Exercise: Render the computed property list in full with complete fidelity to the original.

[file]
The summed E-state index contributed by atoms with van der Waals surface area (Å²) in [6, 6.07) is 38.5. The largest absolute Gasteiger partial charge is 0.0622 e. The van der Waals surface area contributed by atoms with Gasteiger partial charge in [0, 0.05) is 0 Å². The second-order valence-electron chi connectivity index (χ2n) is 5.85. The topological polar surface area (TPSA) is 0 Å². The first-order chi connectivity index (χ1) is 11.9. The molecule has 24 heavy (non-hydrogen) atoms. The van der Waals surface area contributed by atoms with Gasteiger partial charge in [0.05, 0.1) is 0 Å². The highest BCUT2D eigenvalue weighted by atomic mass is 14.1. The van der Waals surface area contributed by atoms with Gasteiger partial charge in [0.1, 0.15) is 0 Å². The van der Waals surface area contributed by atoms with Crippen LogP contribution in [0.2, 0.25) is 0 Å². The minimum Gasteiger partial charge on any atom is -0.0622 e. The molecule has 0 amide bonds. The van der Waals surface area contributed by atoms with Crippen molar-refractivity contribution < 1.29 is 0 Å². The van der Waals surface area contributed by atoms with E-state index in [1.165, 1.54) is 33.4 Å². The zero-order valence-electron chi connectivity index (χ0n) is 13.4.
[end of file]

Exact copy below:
The summed E-state index contributed by atoms with van der Waals surface area (Å²) in [6, 6.07) is 38.5. The largest absolute Gasteiger partial charge is 0.0622 e. The van der Waals surface area contributed by atoms with Gasteiger partial charge in [0, 0.05) is 0 Å². The second-order valence-electron chi connectivity index (χ2n) is 5.85. The topological polar surface area (TPSA) is 0 Å². The first-order chi connectivity index (χ1) is 11.9. The molecule has 24 heavy (non-hydrogen) atoms. The van der Waals surface area contributed by atoms with Gasteiger partial charge in [0.05, 0.1) is 0 Å². The highest BCUT2D eigenvalue weighted by atomic mass is 14.1. The van der Waals surface area contributed by atoms with Gasteiger partial charge in [0.1, 0.15) is 0 Å². The van der Waals surface area contributed by atoms with Crippen LogP contribution in [0.2, 0.25) is 0 Å². The minimum Gasteiger partial charge on any atom is -0.0622 e. The molecule has 0 amide bonds. The van der Waals surface area contributed by atoms with Crippen molar-refractivity contribution < 1.29 is 0 Å². The van der Waals surface area contributed by atoms with E-state index in [1.165, 1.54) is 33.4 Å². The zero-order valence-electron chi connectivity index (χ0n) is 13.4.